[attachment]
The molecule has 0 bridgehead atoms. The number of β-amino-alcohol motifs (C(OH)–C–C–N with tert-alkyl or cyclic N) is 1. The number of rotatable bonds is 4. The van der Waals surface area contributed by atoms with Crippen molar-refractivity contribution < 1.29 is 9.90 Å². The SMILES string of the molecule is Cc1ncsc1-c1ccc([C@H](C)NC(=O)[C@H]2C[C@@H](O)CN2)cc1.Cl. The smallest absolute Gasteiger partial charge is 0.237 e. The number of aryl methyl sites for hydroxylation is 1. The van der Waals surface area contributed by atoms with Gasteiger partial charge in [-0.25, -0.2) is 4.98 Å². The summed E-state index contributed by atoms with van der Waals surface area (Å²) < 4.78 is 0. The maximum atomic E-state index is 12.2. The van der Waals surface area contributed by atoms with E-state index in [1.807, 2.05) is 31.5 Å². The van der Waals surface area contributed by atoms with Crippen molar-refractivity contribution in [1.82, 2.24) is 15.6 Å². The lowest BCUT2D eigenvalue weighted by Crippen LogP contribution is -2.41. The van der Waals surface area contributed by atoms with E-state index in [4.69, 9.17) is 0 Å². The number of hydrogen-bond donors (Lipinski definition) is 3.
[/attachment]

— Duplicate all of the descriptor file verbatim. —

The molecule has 0 bridgehead atoms. The number of β-amino-alcohol motifs (C(OH)–C–C–N with tert-alkyl or cyclic N) is 1. The number of rotatable bonds is 4. The van der Waals surface area contributed by atoms with Crippen molar-refractivity contribution < 1.29 is 9.90 Å². The SMILES string of the molecule is Cc1ncsc1-c1ccc([C@H](C)NC(=O)[C@H]2C[C@@H](O)CN2)cc1.Cl. The smallest absolute Gasteiger partial charge is 0.237 e. The number of aryl methyl sites for hydroxylation is 1. The van der Waals surface area contributed by atoms with Gasteiger partial charge in [-0.25, -0.2) is 4.98 Å². The summed E-state index contributed by atoms with van der Waals surface area (Å²) < 4.78 is 0. The maximum atomic E-state index is 12.2. The van der Waals surface area contributed by atoms with E-state index in [1.807, 2.05) is 31.5 Å². The van der Waals surface area contributed by atoms with Crippen molar-refractivity contribution in [1.82, 2.24) is 15.6 Å². The lowest BCUT2D eigenvalue weighted by Crippen LogP contribution is -2.41. The van der Waals surface area contributed by atoms with E-state index in [4.69, 9.17) is 0 Å². The number of hydrogen-bond donors (Lipinski definition) is 3.